The rules included, but were not limited to: 5:30 AM reveille followed by formation at 6 AM. The standard workday started each morning at 6 a.m. and finished at 10 p.m. Recruits were given a maximum of 2 minutes to use the bathroom each day. A total allowance of 30 minutes in the morning and 30 minutes in the evening were granted to the residents of her dormitory for personal hygiene. In a second interview, Nadezhda clarified that she and other residents did not have opportunities to bathe daily due to their being delayed in their return to their barracks in the evening. The morning formations always included organized drilled exercise routines followed by chores.
Nadezhda asked Major Engelhard when they would receive their intensive two-week program in English and begin their training as Scientologists. She was told that it was not her right to ask questions and that she was not to speak unless spoken to.
The two-week boot camp extended to eight weeks. The chores given these recruits included many forms of janitorial, maintenance and other menial and occasional hard labor. The labor consisted of grounds keeping, industrial painting and carpentry, kitchen work, cleaning of rooms and toilets in the hotel and office buildings and extensive garment repair work for the clothes worn by officers of the Church. There did not appear to be any hired staff at the compound to do this work. She soon began to realize that she and her fellow recruits were brought to Clearwater to be low cost labor replacing a non-existent staff.
The daily formations and chores were done together by both the men/boys and women/girls. What is most important about the residents of the men’s barracks is that there were underage children not related to the other men in the barracks. Socializing was forbidden between members of the opposite sex, even if related to one another, as was the case with one of the boys and his mother.
During her 8-week ordeal, she befriended a Georgian woman named Araxia who was similar in age to Nadezhda. Araxia had come to Clearwater with her two children, a 14-year-old son and 17-year-old daughter and her sister. Her husband remained in Georgia. Her son was taken from her when she moved to the barracks the night before. He was forbidden to socialize with his mother during boot camp. Children were treated as adults in boot camp and were expected to complete all the same chores, regardless of age. According to an article entitled “Scientology’s Children” in the St. Petersburg (Florida) Times, November 1991, “Scientologists believe children are adults in small bodies.”
An Attempt to Evade Her Captors
At the end of the 8th week, Nadezhda was given an opportunity to call home to her daughter. This was the second time she was allowed to call home. The first call took place the night she arrived. With no greater wish, than to escape the “hell” she found herself in, she told Major Engelhard that problems developed regarding the sale of her home, which required her immediate presence. Major Engelhard told her she would remain in the USA and that the Church would arrange to have someone go to Russia to take care of the problems. Once she explained that her home was part of a communal apartment, he understood that she would have to return herself. He became very agitated and more aggressive toward her after this moment.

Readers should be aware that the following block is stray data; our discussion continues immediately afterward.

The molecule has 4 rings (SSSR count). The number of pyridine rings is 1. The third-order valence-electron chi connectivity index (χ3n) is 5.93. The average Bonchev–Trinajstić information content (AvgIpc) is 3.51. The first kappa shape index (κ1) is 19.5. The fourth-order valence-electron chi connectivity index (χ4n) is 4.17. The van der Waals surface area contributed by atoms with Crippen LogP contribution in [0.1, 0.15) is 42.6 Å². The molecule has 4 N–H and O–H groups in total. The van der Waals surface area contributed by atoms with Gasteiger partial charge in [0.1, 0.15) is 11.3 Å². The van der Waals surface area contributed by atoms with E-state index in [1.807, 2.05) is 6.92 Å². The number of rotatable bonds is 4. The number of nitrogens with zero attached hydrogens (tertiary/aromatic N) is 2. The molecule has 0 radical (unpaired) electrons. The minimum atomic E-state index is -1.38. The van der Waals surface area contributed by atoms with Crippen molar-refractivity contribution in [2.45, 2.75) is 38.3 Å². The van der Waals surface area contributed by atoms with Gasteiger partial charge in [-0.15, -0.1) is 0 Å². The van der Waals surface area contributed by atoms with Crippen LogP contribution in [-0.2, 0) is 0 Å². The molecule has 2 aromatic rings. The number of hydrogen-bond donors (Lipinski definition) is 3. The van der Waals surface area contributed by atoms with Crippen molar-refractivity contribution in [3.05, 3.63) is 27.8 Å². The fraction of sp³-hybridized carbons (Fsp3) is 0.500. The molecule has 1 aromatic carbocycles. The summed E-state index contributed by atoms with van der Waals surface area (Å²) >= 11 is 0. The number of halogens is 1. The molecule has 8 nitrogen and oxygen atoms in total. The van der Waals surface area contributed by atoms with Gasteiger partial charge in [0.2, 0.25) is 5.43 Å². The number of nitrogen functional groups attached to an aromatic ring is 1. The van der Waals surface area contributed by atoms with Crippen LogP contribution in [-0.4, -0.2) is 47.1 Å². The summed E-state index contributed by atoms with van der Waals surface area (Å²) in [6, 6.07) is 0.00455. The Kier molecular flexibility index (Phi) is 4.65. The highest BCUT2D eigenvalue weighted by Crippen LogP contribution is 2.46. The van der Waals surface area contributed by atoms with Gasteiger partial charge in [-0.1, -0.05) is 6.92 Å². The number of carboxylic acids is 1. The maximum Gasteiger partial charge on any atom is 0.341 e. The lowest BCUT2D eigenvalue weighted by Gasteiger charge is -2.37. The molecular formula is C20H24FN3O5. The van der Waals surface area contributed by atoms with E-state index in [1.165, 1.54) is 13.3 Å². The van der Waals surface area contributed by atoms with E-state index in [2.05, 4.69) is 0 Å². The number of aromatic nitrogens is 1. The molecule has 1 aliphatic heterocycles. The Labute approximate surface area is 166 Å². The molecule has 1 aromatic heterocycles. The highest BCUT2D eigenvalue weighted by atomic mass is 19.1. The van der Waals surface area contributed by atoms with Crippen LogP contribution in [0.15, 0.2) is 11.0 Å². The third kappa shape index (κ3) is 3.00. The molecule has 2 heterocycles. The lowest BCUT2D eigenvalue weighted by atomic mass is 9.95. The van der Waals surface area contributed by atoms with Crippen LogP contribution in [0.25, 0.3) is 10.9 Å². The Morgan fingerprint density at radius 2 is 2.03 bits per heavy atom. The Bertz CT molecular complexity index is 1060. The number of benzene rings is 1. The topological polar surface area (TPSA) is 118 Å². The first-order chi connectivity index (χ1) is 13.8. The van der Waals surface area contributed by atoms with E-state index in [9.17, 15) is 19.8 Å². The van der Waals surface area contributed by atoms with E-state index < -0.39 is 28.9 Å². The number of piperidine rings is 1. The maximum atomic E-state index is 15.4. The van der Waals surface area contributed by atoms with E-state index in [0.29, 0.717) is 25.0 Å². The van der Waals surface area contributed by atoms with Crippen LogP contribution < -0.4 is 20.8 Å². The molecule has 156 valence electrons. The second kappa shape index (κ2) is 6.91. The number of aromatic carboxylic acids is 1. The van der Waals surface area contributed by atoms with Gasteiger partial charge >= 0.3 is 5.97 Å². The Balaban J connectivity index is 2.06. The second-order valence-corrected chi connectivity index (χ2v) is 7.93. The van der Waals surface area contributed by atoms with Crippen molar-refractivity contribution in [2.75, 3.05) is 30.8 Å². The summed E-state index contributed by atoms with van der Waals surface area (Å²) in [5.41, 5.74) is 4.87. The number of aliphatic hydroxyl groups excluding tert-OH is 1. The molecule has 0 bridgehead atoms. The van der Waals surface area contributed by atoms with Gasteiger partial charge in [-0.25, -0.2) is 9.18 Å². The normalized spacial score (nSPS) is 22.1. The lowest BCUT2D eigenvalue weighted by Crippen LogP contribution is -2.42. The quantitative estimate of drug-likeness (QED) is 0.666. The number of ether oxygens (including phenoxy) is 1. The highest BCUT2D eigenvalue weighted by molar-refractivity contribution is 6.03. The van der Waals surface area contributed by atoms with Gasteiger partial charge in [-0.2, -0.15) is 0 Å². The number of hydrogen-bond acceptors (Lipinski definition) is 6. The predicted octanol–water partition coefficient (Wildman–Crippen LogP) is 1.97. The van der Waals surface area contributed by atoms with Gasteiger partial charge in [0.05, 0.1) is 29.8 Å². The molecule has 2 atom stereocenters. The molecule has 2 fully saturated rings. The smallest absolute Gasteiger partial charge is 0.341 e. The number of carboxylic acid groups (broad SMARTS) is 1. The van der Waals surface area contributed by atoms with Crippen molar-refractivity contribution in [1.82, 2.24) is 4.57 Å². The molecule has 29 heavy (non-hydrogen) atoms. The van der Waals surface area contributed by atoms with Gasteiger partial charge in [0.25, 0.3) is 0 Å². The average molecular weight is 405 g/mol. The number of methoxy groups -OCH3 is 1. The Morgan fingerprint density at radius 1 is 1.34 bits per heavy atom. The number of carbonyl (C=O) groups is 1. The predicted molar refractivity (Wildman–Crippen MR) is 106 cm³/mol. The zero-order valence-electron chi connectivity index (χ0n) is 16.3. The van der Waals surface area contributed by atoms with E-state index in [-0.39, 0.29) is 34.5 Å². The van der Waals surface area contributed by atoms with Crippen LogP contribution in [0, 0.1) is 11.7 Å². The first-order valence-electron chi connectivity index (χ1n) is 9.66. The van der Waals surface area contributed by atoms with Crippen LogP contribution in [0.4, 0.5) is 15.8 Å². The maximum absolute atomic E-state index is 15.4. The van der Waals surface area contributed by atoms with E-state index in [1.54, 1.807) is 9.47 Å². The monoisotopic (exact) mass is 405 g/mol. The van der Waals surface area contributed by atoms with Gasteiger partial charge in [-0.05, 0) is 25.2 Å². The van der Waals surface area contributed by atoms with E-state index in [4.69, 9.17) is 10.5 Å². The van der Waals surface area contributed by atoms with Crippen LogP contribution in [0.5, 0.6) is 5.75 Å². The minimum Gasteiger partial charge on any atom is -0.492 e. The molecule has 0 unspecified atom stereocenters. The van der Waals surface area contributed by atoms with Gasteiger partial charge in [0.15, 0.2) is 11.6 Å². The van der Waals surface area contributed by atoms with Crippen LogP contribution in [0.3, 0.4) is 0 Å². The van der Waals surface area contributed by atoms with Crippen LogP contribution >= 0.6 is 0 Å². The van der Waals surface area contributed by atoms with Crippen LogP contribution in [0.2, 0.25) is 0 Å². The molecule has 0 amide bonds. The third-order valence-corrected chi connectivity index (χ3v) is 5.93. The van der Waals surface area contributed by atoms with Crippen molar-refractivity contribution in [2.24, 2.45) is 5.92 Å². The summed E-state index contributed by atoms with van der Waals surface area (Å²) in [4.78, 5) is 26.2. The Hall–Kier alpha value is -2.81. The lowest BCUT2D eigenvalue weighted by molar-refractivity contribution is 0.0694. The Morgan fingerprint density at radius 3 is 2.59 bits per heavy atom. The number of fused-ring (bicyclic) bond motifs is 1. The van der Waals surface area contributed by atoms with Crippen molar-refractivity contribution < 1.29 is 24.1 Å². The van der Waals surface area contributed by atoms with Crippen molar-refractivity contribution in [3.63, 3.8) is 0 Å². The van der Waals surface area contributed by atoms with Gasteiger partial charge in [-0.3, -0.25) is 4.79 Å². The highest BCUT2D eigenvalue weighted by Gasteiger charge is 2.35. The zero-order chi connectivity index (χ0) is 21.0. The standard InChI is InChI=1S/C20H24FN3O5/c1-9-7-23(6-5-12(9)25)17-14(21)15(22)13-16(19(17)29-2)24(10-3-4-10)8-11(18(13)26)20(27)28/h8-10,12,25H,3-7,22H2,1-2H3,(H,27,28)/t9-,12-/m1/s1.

The Military Tribunal
Before her departure from the compound, she had to appear in an elaborate military tribunal with five senior officers of the Church. She was drilled for more than 4 hours being reminded of her contractual obligations (the familiar Socratic method commonly used by Scientologists). Most importantly, she was told never to discuss any details of her visit to Clearwater with persons other than officers of the Church. She was repeatedly told that speaking to her own family was an act of disparaging the Church and considered the greatest moral sin.
Since her return airline ticket was scheduled for the following year, and could not be changed, the only option available was for the Church to pay for her return ticket home. Major Engelhard told her that she must work additional hours over a 3-week period to compensate the Church for the cost of her ticket. Her 16-hour workdays were now increased to 20 hours per day. The style of her work also intensified including scrubbing floors. During the conversation where Major Engelhard told her, she would need to work for three more weeks she attempted to remind Major Engelhard that according to her agreement with the Church, included with her R1 visa invitation, that she had earned $400. He told her that this was not enough to pay for her return ticket home and besides which the Church was not required to give her these moneys until she completed her 1-year agreement to work in Clearwater. Upon completion of this 3-week period, she was taken to the Miami International Airport and placed on a plane to Budapest, Hungary. She was given $100 cash to use to purchase a ticket from Budapest to St. Petersburg. Since the cost of the ticket was $100, she was given no extra money to pay for expenses she would have for the layover in Budapest. She was fortunate to meet a friendly Russian Hungarian businessman on the flight to Budapest who offered her his assistance once they arrived in Budapest.